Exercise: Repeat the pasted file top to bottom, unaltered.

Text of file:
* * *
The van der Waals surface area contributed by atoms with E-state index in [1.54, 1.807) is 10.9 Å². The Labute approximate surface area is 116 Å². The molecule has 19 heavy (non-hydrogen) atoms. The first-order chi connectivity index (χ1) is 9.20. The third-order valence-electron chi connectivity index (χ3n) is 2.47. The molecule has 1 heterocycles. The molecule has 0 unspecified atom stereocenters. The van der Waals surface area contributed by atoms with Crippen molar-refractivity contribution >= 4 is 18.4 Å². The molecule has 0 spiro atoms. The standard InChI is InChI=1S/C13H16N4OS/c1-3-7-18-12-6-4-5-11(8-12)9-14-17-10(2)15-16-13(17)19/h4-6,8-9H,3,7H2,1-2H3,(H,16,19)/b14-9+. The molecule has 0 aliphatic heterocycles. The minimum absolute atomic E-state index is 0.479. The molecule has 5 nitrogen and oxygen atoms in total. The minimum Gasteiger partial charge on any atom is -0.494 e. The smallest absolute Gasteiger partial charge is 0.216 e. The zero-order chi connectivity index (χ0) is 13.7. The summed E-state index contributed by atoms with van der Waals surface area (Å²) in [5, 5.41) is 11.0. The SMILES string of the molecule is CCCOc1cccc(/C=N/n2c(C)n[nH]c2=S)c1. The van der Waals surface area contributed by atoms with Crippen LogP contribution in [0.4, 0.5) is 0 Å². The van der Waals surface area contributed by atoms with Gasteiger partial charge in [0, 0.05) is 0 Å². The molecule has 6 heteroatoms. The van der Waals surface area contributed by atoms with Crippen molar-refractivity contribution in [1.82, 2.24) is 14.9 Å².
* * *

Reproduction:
The van der Waals surface area contributed by atoms with E-state index in [1.54, 1.807) is 10.9 Å². The Labute approximate surface area is 116 Å². The molecule has 19 heavy (non-hydrogen) atoms. The first-order chi connectivity index (χ1) is 9.20. The third-order valence-electron chi connectivity index (χ3n) is 2.47. The molecule has 1 heterocycles. The molecule has 0 unspecified atom stereocenters. The van der Waals surface area contributed by atoms with Crippen molar-refractivity contribution >= 4 is 18.4 Å². The molecule has 0 spiro atoms. The standard InChI is InChI=1S/C13H16N4OS/c1-3-7-18-12-6-4-5-11(8-12)9-14-17-10(2)15-16-13(17)19/h4-6,8-9H,3,7H2,1-2H3,(H,16,19)/b14-9+. The molecule has 0 aliphatic heterocycles. The minimum absolute atomic E-state index is 0.479. The molecule has 5 nitrogen and oxygen atoms in total. The minimum Gasteiger partial charge on any atom is -0.494 e. The smallest absolute Gasteiger partial charge is 0.216 e. The zero-order chi connectivity index (χ0) is 13.7. The summed E-state index contributed by atoms with van der Waals surface area (Å²) in [5, 5.41) is 11.0. The SMILES string of the molecule is CCCOc1cccc(/C=N/n2c(C)n[nH]c2=S)c1. The van der Waals surface area contributed by atoms with Crippen LogP contribution in [0.4, 0.5) is 0 Å². The van der Waals surface area contributed by atoms with Gasteiger partial charge in [0, 0.05) is 0 Å². The molecule has 6 heteroatoms. The van der Waals surface area contributed by atoms with Crippen molar-refractivity contribution in [1.82, 2.24) is 14.9 Å².